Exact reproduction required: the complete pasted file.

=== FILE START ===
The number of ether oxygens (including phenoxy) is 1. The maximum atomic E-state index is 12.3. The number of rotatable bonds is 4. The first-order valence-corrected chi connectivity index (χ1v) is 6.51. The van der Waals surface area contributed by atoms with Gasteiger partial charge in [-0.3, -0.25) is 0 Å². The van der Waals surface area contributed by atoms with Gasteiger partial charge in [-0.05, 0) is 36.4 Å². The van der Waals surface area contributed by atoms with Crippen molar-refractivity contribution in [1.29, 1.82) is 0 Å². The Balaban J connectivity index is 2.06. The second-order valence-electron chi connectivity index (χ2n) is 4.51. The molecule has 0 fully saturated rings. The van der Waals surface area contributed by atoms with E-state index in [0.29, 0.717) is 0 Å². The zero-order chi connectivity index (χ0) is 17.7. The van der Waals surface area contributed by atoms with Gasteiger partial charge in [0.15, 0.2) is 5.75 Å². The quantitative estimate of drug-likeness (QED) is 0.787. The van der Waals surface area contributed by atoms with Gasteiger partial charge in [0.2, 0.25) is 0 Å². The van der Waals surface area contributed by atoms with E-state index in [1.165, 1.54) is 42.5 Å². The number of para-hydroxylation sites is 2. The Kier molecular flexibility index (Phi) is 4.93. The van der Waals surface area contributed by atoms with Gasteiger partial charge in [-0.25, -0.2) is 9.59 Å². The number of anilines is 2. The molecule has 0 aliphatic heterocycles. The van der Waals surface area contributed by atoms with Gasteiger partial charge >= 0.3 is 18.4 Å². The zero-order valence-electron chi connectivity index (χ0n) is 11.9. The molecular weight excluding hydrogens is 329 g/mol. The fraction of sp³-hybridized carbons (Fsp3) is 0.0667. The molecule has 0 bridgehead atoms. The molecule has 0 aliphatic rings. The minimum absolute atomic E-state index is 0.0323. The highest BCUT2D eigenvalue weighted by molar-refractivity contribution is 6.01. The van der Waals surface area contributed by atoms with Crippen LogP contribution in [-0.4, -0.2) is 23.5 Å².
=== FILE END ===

The number of ether oxygens (including phenoxy) is 1. The maximum atomic E-state index is 12.3. The number of rotatable bonds is 4. The first-order valence-corrected chi connectivity index (χ1v) is 6.51. The van der Waals surface area contributed by atoms with Gasteiger partial charge in [-0.3, -0.25) is 0 Å². The van der Waals surface area contributed by atoms with Gasteiger partial charge in [-0.05, 0) is 36.4 Å². The van der Waals surface area contributed by atoms with Crippen molar-refractivity contribution in [1.29, 1.82) is 0 Å². The Balaban J connectivity index is 2.06. The second-order valence-electron chi connectivity index (χ2n) is 4.51. The molecule has 0 fully saturated rings. The van der Waals surface area contributed by atoms with E-state index in [0.29, 0.717) is 0 Å². The zero-order chi connectivity index (χ0) is 17.7. The van der Waals surface area contributed by atoms with Gasteiger partial charge in [0.15, 0.2) is 5.75 Å². The quantitative estimate of drug-likeness (QED) is 0.787. The van der Waals surface area contributed by atoms with Gasteiger partial charge in [0.2, 0.25) is 0 Å². The van der Waals surface area contributed by atoms with E-state index in [1.165, 1.54) is 42.5 Å². The number of para-hydroxylation sites is 2. The Kier molecular flexibility index (Phi) is 4.93. The van der Waals surface area contributed by atoms with Gasteiger partial charge in [-0.25, -0.2) is 9.59 Å². The number of anilines is 2. The molecule has 0 aliphatic heterocycles. The van der Waals surface area contributed by atoms with Gasteiger partial charge >= 0.3 is 18.4 Å². The zero-order valence-electron chi connectivity index (χ0n) is 11.9. The molecular weight excluding hydrogens is 329 g/mol. The fraction of sp³-hybridized carbons (Fsp3) is 0.0667. The molecule has 0 bridgehead atoms. The molecule has 0 aliphatic rings. The minimum absolute atomic E-state index is 0.0323. The highest BCUT2D eigenvalue weighted by molar-refractivity contribution is 6.01. The van der Waals surface area contributed by atoms with Crippen LogP contribution in [-0.4, -0.2) is 23.5 Å².